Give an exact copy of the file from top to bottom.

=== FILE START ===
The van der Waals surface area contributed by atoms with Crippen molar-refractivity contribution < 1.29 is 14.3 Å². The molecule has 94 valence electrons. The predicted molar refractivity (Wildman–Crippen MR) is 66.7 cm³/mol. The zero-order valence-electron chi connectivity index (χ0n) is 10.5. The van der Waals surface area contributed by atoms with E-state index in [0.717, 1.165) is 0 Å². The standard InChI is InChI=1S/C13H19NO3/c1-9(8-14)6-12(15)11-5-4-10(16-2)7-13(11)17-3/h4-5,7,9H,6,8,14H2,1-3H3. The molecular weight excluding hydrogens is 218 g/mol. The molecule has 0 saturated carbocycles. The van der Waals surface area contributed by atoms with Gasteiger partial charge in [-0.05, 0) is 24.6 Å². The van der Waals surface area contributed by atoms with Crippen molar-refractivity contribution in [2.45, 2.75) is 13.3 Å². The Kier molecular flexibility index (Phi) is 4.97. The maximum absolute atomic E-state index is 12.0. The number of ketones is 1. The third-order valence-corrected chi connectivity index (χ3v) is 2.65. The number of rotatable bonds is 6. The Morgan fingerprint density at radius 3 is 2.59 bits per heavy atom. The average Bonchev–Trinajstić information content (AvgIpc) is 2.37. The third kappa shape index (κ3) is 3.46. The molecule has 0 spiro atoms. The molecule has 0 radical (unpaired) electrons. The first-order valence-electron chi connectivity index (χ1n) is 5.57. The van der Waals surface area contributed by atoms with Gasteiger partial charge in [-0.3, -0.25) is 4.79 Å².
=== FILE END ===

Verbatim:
The van der Waals surface area contributed by atoms with Crippen molar-refractivity contribution < 1.29 is 14.3 Å². The molecule has 94 valence electrons. The predicted molar refractivity (Wildman–Crippen MR) is 66.7 cm³/mol. The zero-order valence-electron chi connectivity index (χ0n) is 10.5. The van der Waals surface area contributed by atoms with E-state index in [0.717, 1.165) is 0 Å². The standard InChI is InChI=1S/C13H19NO3/c1-9(8-14)6-12(15)11-5-4-10(16-2)7-13(11)17-3/h4-5,7,9H,6,8,14H2,1-3H3. The molecular weight excluding hydrogens is 218 g/mol. The molecule has 0 saturated carbocycles. The van der Waals surface area contributed by atoms with Gasteiger partial charge in [-0.05, 0) is 24.6 Å². The van der Waals surface area contributed by atoms with Crippen molar-refractivity contribution in [2.45, 2.75) is 13.3 Å². The Kier molecular flexibility index (Phi) is 4.97. The maximum absolute atomic E-state index is 12.0. The number of ketones is 1. The third-order valence-corrected chi connectivity index (χ3v) is 2.65. The number of rotatable bonds is 6. The Morgan fingerprint density at radius 3 is 2.59 bits per heavy atom. The average Bonchev–Trinajstić information content (AvgIpc) is 2.37. The third kappa shape index (κ3) is 3.46. The molecule has 0 spiro atoms. The molecule has 0 radical (unpaired) electrons. The first-order valence-electron chi connectivity index (χ1n) is 5.57. The van der Waals surface area contributed by atoms with Gasteiger partial charge in [-0.3, -0.25) is 4.79 Å².